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One Slew Over the Cuckoo’s Nest… and other quippings about Slew Rate

As we continue our blaze down the path of discovery, we’re frequently tasked with the laborious effort of comparing and contrasting spec sheets and running tests for various components in applied circuits, in search of that hidden “Holy Grail” component that outperforms all the rest. Then, when our eyes are glowing two shades of blood-shot red from near endless nights of reading notes and spec sheets and staring without blinking at a computer screen as the Audio Precision test equipment spits out it’s report, we’re often left with a pile of data that still means relatively little to us until we ultimately plug the gear in and listen to it. Occasionally, we’ll find something that truly stands out above the rest, with an heir of “almost too good to be true” clouding our minds with suspicion. It behooves us to dig deeper for truth, even as we case the joint for any Nazis that may have snuck in to try and rob us of our hard-fought quarry (did I mention we recently moved into an abandoned Aztec temple teaming with booby traps). So we tend to keep things under lock and key for some time until a suitable amount of trial runs and beta-testing clear our conscience enough to venture releasing such sacred and forbidden knowledge into the world.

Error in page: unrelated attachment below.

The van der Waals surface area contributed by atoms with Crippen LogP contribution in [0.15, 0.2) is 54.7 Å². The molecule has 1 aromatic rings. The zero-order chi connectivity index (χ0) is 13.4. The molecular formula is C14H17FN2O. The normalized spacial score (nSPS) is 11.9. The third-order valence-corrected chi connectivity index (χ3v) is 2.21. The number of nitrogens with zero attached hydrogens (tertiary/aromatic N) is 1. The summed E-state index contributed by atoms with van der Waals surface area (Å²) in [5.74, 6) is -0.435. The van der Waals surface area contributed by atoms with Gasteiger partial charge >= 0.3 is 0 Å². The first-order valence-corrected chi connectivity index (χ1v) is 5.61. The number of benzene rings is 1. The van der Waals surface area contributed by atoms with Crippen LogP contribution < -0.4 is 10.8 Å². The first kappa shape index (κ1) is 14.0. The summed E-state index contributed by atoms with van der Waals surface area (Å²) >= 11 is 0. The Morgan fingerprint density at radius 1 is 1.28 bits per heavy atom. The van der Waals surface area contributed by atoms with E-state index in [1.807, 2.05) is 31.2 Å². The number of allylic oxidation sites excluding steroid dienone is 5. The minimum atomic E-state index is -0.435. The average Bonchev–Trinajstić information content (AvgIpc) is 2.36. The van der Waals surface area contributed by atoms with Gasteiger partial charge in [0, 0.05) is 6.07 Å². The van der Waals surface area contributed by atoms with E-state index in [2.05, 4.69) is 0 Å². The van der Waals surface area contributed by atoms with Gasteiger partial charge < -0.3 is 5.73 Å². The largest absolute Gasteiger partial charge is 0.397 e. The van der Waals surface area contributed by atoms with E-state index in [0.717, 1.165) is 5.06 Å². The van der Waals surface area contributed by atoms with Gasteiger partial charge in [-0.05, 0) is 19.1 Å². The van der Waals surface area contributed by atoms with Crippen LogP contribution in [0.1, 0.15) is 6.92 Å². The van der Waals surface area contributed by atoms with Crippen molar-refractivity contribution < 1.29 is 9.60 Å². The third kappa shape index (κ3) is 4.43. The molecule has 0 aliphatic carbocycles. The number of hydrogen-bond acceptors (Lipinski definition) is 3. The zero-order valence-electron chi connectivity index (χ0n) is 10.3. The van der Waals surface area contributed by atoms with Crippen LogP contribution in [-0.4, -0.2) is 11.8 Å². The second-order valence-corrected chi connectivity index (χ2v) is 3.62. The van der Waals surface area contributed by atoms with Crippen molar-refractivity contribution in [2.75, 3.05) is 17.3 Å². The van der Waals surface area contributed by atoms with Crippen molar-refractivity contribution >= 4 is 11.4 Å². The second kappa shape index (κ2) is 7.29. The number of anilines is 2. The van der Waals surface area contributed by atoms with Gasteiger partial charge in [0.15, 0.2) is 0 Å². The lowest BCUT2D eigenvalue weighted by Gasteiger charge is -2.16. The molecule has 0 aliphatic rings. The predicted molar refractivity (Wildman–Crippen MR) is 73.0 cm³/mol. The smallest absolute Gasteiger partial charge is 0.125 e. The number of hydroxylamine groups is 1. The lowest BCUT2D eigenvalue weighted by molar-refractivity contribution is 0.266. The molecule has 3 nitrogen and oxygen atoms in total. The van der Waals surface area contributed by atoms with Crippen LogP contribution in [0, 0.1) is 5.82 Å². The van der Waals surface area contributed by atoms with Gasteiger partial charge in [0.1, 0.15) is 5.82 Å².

One thing that has blown our head-gaskets of late, is the elusive topic slew rate and our studies into its impact on audio signal processing. Slew rate is defined as “the change of voltage or current, or any other electrical quantity, per unit of time.” In other words, it’s the measure, in volts per second, of how quickly an electronic component can react to and re-produce a shift in voltage for an audio signal that’s being passed through it. Typically, a faster slew-rate represents a higher fidelity and a more accurate recreation of the original source audio that’s being processed through the component or circuit. However, in application, slew-rate isn’t always maintained with results you would expect. And in general, the spec is widely misunderstood by the consumer market. Thus, we felt it might be time to visit this topic for the sake of steering customers in the proper path regarding modifications.